Quantitative flow ratio (QFR) – a non-invasive strategy to estimate fractional flow reserve (FFR) – not only improved clinical outcomes, but saved costs over 1 year versus standard FFR for patients in the FAVOR III China trial.
The findings were presented in a Tuesday late breaking session at EuroPCR 2022 in Paris by Bo Xu, MBBS, from the China National Center for Cardiovascular Diseases.
Whereas FFR is an invasive procedure involving pressure-wire manipulation – which, therefore, carries some procedural risk – QFR is a novel approach that estimates FFR through angiography.
Previously, the FAVOR III China trial – in 3,830 adult coronary artery disease (CAD) patients randomized in a 1:1 fashion to QFR or FFR across 26 Chinese centers – found that lesion selection using QFR improved 1-year clinical outcomes compared with the standard angiography guidance.
However, the additional costs associated with the routine measurement of QFR were unknown, as were the long-term quality-of-life effects of the two strategies.
The researchers, therefore, conducted the current analysis of patients in the FAVOR China III trial, investigating the pre-specified economic and health relayed quality-of-life outcomes (HRQOL) of the study, “simulating charges of the healthcare system reform in China or using the economic data from the contemporary European healthcare system.”
Direct medical costs included those of the index procedure/hospitalization, cost of medication, and cost of major adverse cardiac and cerebrovascular events (MACCE) including non-procedural myocardial infarction, any revascularization, stent thrombosis and cerebrovascular and major bleeding events derived during 1-year follow-up.
Changes in quality-adjusted life years (QALY) – a much-utilized health economics measure of the number of quality years of life afforded to a patient by an intervention – were assessed based on the European Quality of Life-5 Dimensions (EQ-5D) health survey at baseline, discharge and 1, 6 and 12 months.
In the FAVOR III China trial, all patients had at least one lesion with a percent diameter stenosis between 50% and 90% in a coronary artery with a ≥2.5 mm reference vessel diameter by visual assessment. Those with moderate or severe chronic kidney disease (creatinine >150 μmol/L or estimated glomerular filtration rate <45 ml/kg/1.73 m2) were excluded.
One-year follow-up was completed for around 99% of the patients.
The current analysis found that the QFR group was associated with a significantly lower total cost than the angiography-guided patients, with a difference of 1,977 Chinese yuan renminbi (RMB), currently equivalent to around $293 (95% confidence interval [CI]: -3744 to -209.7; P = 0.03).
The cost was also lower for each cost component; by 1,050 RMB (approximately $155.50) for the index procedure compared to the angiography-guided group, 707.9 RMB (approximately $104.81) for MACCE costs and 218.6 RMB (approximately $32) for medication.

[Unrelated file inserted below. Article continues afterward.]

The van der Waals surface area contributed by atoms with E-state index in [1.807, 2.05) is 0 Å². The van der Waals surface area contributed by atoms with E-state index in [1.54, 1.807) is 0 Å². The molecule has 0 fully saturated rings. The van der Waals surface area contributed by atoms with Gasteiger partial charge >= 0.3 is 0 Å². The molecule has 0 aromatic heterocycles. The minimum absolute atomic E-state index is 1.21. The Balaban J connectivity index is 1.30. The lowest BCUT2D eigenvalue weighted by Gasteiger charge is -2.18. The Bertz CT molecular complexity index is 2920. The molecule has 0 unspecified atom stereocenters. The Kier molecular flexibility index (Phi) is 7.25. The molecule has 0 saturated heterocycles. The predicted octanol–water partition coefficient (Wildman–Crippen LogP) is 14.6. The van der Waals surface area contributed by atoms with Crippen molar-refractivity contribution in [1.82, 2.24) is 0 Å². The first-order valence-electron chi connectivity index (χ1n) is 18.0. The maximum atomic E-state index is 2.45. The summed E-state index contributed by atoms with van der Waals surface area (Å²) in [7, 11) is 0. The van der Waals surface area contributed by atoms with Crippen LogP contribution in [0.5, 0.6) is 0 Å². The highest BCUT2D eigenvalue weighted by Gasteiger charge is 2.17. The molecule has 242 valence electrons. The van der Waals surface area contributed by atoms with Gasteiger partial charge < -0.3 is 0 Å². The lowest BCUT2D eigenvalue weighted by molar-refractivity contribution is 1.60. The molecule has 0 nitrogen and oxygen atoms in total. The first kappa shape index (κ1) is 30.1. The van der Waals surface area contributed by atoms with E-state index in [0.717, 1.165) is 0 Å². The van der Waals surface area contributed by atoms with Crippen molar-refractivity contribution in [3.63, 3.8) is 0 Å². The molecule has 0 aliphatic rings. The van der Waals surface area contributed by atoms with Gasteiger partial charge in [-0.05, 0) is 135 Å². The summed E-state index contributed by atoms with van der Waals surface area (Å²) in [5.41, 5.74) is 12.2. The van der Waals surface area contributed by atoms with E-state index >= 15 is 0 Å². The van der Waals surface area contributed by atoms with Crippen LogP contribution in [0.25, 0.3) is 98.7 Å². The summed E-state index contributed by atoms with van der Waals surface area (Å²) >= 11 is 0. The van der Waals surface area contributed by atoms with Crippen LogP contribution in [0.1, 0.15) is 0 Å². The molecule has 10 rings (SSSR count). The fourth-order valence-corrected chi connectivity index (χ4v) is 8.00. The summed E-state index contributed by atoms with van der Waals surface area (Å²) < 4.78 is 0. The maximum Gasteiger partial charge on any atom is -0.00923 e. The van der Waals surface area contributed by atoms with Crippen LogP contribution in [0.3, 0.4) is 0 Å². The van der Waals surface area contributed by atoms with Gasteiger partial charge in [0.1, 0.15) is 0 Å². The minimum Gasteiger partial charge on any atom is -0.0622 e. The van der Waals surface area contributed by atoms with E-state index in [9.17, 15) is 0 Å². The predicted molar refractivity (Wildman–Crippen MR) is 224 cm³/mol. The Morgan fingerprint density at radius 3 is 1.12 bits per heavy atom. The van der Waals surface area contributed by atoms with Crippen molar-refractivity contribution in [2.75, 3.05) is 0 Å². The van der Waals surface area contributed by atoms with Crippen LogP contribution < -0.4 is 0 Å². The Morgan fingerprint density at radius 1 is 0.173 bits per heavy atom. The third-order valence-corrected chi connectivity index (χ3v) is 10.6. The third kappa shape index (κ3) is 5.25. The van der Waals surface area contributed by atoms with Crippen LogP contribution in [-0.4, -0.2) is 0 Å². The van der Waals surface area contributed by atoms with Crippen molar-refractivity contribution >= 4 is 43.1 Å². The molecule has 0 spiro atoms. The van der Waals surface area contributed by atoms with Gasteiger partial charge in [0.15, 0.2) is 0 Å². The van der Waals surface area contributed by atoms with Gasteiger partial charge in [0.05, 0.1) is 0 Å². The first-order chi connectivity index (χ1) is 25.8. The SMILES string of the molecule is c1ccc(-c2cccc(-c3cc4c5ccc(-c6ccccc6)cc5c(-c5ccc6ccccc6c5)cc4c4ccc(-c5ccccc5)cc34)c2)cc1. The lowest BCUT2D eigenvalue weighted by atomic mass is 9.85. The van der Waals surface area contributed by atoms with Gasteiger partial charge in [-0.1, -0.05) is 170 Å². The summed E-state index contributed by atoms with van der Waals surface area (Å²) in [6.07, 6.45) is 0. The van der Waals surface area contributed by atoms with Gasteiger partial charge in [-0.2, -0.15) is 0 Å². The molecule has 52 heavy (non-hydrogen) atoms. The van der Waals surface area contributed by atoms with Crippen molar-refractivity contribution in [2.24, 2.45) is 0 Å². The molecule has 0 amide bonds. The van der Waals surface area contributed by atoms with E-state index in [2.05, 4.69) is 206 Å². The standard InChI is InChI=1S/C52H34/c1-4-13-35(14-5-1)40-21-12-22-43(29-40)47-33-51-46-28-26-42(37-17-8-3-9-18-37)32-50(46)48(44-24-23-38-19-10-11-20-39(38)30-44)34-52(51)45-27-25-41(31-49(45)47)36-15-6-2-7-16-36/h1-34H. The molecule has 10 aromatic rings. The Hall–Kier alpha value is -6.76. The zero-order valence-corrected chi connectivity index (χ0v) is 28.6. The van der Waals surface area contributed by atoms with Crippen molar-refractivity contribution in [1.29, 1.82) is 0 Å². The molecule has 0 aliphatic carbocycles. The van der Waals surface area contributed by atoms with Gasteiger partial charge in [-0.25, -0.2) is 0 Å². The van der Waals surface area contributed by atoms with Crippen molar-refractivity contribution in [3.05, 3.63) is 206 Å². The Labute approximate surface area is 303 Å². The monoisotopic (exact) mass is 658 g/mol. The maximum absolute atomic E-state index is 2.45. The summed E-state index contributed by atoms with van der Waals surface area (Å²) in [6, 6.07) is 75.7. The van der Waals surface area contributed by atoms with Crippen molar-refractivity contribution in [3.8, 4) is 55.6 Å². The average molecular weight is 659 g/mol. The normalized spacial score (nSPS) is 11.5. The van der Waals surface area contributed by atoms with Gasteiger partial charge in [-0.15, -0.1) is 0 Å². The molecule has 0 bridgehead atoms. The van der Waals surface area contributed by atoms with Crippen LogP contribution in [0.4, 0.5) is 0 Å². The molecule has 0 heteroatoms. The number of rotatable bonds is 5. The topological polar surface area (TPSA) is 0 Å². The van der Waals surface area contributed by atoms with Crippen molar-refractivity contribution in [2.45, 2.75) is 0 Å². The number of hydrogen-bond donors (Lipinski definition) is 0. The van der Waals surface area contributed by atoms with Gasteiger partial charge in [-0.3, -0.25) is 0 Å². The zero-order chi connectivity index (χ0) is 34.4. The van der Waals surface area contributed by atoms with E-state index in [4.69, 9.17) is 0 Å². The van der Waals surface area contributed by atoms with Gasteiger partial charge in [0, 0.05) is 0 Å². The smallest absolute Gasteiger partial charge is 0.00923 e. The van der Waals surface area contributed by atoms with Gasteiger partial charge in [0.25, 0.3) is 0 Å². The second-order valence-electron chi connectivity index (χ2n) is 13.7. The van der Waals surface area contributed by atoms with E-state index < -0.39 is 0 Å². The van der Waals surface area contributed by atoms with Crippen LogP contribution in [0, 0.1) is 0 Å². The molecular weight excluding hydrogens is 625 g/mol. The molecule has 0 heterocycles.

Xu highlighted the fact that both the QFR and angiography-guided treatment strategies significantly improved EQ-5D health scores from baseline to 1 year (both P for trend <0.0001), but that there was no significant differences between the groups for this score at any time point.
A sensitivity analysis including a Japanese population time balance conversion formula led to similar results. “The ‘bootstrap’ simulation demonstrated that QFR-guided strategy is also similar with respect to clinical outcome in 95.6% of 1,000 bootstrap simulation samples,” Xu added.
However, a further sensitivity analysis accounting for costs after recent Chinese healthcare reform show that, although index procedure cost was not significantly different (P = 0.28), the total cost at 1 year was significantly lower in the QFR group vs. the angio group, “with a mean difference of 1,656 RMB” (95% CI: 3141 to -169.8; P = 0.03).
Meanwhile, the researchers also used prices from the FLOWER-MI trial based on the European healthcare system, including fee per stent, cost of hospital stay, and percutaneous coronary intervention (PCI) cost per minute or cost of clinical events.
Although the index procedural cost was statistically higher in the QFR group (by 1,072.3 RMB; P = 0.03), an incremental cost effectiveness ratio (ICER) evaluation was performed – a measure of the overall economic value of two or more interventions – which showed QFR to be “good value for the added costs with an ICER of 288 RMB per MACCE.”
Xu concluded that: “QFR-guided strategy was proven to be associated with both improved clinical outcomes and cost saving; findings were consistent in sensitivity analysis performed by simulating charges after healthcare system reform in China.”
He continued: “This is the first large-scale, multicenter, randomized trial to evaluate the economic and HRQOL outcomes for QFR-guided PCI strategy versus standard angiographic guidance.”
Xu added: “The present study supported the advantage of QFR-guided PCI compared with standard angiography guidance”.
Speaking from the panel at Xu’s presentation, Giuseppe Di Gioia, MD, from Montevergine Clinic, Mercogliano, Italy, agreed that QFR does not represent an added cost to the procedure, adding: “We are free to choose to perform it without weighing too much on the healthcare system.”
However, Xu stressed that collaboration with European and American colleagues is vital to understand how these results can impact future clinical practice.